For most people, owning a home in a developing country like Kenya is near impossible simply because it’s too expensive. There are not many options available – if you don’t own a house, you are subject to high rent and unreliable lease agreements. Now, humanitarian design organisation Orkidstudio is looking to help with its Nakuru and 1k House projects, which aim to train Nakuru-county locals in earthbag construction and implement the development of sustainable earthbag houses.
Sandbag housing solution opens doors for home ownership in Nakuru
Before any building could begin, Orkidstudio sought to change the community’s negative perception of earthen building materials as symbols of a backward society. According to the website, team members initiated the Nakuru project by “presenting earth as a modern technology, far superior in economic, environmental and aesthetic terms, and with much greater accessibility and ease of use.
The second phase of the development is the 1k House project, which is the first sandbag and wood house prototype to go up in the community. The model costs 1000 pounds to build, half the cost of building a standard concrete or brick house in the area. Despite this substantial improvement in construction costs, the organisation is aware that this is still too expensive for locals and has devised a way of increasing family incomes.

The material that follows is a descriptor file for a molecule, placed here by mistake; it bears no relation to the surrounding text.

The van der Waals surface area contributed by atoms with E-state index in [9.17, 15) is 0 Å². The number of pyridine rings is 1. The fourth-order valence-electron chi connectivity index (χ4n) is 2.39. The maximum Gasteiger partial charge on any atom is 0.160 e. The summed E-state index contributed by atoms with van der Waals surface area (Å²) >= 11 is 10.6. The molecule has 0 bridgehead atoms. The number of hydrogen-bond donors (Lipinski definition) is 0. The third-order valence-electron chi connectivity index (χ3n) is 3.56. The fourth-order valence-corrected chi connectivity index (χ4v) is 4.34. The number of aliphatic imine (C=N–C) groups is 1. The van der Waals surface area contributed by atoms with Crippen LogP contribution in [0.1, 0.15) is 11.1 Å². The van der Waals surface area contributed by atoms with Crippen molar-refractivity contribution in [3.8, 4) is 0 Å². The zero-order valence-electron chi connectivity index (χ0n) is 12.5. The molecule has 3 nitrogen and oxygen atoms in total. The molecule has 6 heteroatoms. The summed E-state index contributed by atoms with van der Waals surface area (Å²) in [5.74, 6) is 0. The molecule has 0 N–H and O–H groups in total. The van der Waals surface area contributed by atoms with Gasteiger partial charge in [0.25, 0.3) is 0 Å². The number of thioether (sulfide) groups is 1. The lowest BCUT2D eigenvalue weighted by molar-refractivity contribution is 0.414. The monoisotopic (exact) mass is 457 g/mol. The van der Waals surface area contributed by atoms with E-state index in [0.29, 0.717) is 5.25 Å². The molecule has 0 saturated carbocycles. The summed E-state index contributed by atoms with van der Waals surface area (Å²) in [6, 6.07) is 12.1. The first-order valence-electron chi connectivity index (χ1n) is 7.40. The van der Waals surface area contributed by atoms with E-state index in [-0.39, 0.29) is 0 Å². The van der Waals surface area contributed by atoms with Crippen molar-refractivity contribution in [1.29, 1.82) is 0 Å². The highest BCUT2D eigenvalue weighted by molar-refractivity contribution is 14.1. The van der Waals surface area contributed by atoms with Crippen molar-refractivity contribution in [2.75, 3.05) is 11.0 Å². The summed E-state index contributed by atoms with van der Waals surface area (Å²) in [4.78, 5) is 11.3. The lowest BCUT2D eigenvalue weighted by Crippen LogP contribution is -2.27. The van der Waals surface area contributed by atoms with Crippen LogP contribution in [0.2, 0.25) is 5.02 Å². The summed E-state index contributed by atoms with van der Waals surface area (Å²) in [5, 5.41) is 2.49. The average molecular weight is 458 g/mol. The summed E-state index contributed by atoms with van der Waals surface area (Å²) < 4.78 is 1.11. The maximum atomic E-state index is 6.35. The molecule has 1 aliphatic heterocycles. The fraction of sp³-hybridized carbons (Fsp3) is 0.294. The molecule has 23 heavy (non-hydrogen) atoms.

Orkidstudio is calling the pilot construction Hellen’s House because it is intended for local, Hellen Nyambura Kamau and her family. The organisation says the family dwelling will “double as a show-home for Hellen to develop, along with a team from the local community,” and act as an “earthbag construction business, delivering homes for others across the area, creating a unique opportunity for income generation.”